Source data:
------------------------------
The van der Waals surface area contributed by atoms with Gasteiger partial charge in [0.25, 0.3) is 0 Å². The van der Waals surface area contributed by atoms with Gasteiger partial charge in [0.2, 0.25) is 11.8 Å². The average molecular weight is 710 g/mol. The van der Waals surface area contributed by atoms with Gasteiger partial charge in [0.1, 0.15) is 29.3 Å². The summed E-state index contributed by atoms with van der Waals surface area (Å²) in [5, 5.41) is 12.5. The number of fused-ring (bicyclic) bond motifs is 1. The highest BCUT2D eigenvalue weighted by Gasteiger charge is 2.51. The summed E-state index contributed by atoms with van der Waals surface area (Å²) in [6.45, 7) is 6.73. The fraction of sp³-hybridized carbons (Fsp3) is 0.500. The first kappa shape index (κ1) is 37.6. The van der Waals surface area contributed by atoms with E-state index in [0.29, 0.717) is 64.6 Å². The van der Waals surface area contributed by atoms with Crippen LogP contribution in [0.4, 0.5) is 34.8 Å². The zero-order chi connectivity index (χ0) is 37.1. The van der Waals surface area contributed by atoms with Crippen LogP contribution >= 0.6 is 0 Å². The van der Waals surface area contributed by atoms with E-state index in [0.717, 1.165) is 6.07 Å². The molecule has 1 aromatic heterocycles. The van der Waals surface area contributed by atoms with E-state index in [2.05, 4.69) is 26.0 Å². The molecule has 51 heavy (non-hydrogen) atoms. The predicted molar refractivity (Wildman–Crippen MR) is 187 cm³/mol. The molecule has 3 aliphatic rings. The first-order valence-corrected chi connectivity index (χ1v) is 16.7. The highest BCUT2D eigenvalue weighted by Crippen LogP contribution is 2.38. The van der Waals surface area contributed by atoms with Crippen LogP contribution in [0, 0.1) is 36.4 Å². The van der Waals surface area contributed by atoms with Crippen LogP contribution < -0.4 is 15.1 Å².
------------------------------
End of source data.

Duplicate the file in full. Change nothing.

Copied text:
The van der Waals surface area contributed by atoms with Gasteiger partial charge in [0.25, 0.3) is 0 Å². The van der Waals surface area contributed by atoms with Gasteiger partial charge in [0.2, 0.25) is 11.8 Å². The average molecular weight is 710 g/mol. The van der Waals surface area contributed by atoms with Gasteiger partial charge in [0.1, 0.15) is 29.3 Å². The summed E-state index contributed by atoms with van der Waals surface area (Å²) in [5, 5.41) is 12.5. The number of fused-ring (bicyclic) bond motifs is 1. The highest BCUT2D eigenvalue weighted by Gasteiger charge is 2.51. The summed E-state index contributed by atoms with van der Waals surface area (Å²) in [6.45, 7) is 6.73. The fraction of sp³-hybridized carbons (Fsp3) is 0.500. The first kappa shape index (κ1) is 37.6. The van der Waals surface area contributed by atoms with E-state index in [0.29, 0.717) is 64.6 Å². The van der Waals surface area contributed by atoms with Crippen LogP contribution in [0.4, 0.5) is 34.8 Å². The zero-order chi connectivity index (χ0) is 37.1. The van der Waals surface area contributed by atoms with Crippen LogP contribution >= 0.6 is 0 Å². The van der Waals surface area contributed by atoms with E-state index in [0.717, 1.165) is 6.07 Å². The molecule has 1 aromatic heterocycles. The van der Waals surface area contributed by atoms with E-state index in [2.05, 4.69) is 26.0 Å². The molecule has 51 heavy (non-hydrogen) atoms. The predicted molar refractivity (Wildman–Crippen MR) is 187 cm³/mol. The molecule has 3 aliphatic rings. The first-order valence-corrected chi connectivity index (χ1v) is 16.7. The highest BCUT2D eigenvalue weighted by Crippen LogP contribution is 2.38. The van der Waals surface area contributed by atoms with Crippen LogP contribution in [0, 0.1) is 36.4 Å². The van der Waals surface area contributed by atoms with Crippen LogP contribution < -0.4 is 15.1 Å².